Database Management/NoSQL

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Objectives and Skills[edit | edit source]

This lesson assists users in learning about NoSQL databases and how the NoSQL data model handles big data using current applications.

Readings[edit | edit source]

  1. freeCodeCamp: The basics of NoSQL databases
  2. TutorialsPoint: What is SQL? and is it the next big trend in databases?
  3. Guru99: NoSQL Tutorial: Learn NoSQL Features, Types, What is, Advantages
  4. TutorialsPoint: Importance of NoSQL
  5. TutorialsPoint: Difference Between SQL and NoSQL
  6. w3resourcs: NoSQL introduction

Multimedia[edit | edit source]

  1. Youtube: NoSQL Tutorial for Beginners | Introduction to NoSQL Databases | NoSQL Databases Tutorial
  2. Youtube: NoSQL Tutorial For Beginners | RDBMS Vs NoSQL | NoSQL Database Tutorial | Simplilearn
  3. Youtube: Big Data and NoSQL Database (BaSE)
  4. Youtube: An Introduction To NoSQL Databases
  5. Youtube: SQL vs NoSQL

Activities[edit | edit source]

  1. Research the evolution of NoSQL. FreeCodeCamp: The basics of NoSQL databases Identify the differences on how data is stored between SQL and NoSQL database management systems.
  2. While comparing data with enterprise database management systems, identify the pros and cons of NoSQL as compared to relational database management systems.
  3. Describe how NoSQL can handle large volumes of data and provide a relatable data example you are familiar with.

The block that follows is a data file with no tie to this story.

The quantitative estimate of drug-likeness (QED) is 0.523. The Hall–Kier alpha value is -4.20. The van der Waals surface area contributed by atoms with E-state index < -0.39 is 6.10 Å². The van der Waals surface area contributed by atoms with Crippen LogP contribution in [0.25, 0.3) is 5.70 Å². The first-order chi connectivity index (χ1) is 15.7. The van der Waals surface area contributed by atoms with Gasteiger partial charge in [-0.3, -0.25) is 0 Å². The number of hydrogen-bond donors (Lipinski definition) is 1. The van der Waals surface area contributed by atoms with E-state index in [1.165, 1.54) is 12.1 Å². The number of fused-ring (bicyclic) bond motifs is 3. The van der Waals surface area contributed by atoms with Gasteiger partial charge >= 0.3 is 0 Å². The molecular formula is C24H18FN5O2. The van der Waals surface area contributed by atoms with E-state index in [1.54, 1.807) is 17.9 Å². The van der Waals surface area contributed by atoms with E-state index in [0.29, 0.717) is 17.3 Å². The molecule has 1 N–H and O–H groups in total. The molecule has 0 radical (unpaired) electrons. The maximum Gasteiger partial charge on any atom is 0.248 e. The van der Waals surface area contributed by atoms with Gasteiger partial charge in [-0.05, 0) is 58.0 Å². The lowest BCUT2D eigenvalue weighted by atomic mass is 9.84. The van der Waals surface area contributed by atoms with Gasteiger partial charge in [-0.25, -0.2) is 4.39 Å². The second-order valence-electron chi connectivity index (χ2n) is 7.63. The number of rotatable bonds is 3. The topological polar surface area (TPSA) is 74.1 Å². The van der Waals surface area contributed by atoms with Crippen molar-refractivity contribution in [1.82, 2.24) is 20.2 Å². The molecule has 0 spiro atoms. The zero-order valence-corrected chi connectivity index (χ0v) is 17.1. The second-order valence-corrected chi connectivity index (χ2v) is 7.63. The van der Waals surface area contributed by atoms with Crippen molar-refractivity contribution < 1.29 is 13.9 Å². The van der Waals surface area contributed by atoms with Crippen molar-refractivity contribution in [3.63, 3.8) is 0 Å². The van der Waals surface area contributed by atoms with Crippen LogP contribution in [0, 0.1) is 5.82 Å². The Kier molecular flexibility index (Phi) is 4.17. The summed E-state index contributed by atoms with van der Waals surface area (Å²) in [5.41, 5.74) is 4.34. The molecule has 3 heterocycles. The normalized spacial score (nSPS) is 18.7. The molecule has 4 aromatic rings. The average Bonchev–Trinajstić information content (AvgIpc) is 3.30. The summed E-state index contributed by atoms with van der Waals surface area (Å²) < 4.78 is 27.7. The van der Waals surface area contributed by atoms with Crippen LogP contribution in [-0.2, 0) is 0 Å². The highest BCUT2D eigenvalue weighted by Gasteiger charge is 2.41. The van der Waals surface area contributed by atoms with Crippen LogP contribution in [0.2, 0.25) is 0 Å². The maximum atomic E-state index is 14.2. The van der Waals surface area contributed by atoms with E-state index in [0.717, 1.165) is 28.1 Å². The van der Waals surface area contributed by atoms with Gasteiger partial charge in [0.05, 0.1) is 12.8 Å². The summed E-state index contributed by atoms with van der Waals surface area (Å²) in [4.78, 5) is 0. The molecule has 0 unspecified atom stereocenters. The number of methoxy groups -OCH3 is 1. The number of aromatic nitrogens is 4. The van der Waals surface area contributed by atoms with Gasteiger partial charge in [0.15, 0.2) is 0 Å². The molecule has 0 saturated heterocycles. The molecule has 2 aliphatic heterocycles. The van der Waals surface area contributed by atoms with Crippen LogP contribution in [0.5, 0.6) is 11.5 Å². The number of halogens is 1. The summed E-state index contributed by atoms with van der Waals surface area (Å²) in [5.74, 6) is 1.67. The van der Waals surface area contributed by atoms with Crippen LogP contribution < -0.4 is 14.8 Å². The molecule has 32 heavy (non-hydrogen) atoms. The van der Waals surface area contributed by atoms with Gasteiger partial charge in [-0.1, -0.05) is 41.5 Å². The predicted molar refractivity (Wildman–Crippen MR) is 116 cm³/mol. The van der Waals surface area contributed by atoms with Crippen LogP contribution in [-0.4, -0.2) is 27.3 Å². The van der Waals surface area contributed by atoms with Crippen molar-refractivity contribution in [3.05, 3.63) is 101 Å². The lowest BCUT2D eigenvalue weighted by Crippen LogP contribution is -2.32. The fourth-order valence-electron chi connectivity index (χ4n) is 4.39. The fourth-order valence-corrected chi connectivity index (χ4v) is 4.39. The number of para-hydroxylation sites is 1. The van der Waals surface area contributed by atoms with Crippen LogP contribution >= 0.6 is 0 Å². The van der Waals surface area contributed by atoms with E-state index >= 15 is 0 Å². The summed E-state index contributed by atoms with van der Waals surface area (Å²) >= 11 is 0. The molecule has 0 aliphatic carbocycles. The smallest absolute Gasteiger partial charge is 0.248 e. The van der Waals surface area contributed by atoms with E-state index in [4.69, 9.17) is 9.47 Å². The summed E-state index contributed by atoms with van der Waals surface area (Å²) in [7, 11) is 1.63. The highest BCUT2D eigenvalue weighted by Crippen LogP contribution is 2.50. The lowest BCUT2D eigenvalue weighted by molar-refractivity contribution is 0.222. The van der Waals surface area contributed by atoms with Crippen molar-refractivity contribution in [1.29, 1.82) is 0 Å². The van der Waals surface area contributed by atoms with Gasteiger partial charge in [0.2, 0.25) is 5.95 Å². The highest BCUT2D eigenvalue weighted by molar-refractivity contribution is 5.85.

Lesson Summary[edit | edit source]

  • NoSQL systems are also sometimes called "Not only SQL" to emphasize that they may support SQL-like query languages and are viewed as more flexible than relational database tables. [1]
  • A sequence of database operations that satisfies the ACID properties (and these can be perceived as a single logical operation on the data) is called a transaction. For example, a transfer of funds from one bank account to another, even involving multiple changes such as debiting one account and crediting another, is a single transaction.[2]

To be enhanced by course participants

Key Terms[edit | edit source]

ACID (Atomicity, Consistency, Isolation and Durability) is a set of RDBMS properties of database transactions intended to guarantee validity even in the event of errors. [3]
CAP theorem (Brewer's theorem)
CAP theorem (Brewer’s theorem) states that it is impossible for a distributed data store to simultaneously provide more than two out of the following three guarantees: Consistency, Availability of resources and Partition tolerance.[4]
BASE model (Basically Available, Soft state, Eventual consistency). NoSQL uses the BASE model as compared to the ACID data model to achieve improved scalability using larger amounts of data.[5]
A NoSQL (originally referring to "non SQL" or "non relational") database provides a mechanism for storage and retrieval of data that is modeled in means other than the tabular relations used in relational databases.[6]
A transaction generally represents any change in a database. A transaction symbolizes a unit of work performed within a database management system (or similar system) against a database, and treated in a coherent and reliable way independent of other transactions. [7]

To be enhanced by course participants

Review Questions[edit | edit source]

To be added by course participants

See Also[edit | edit source]

References[edit | edit source]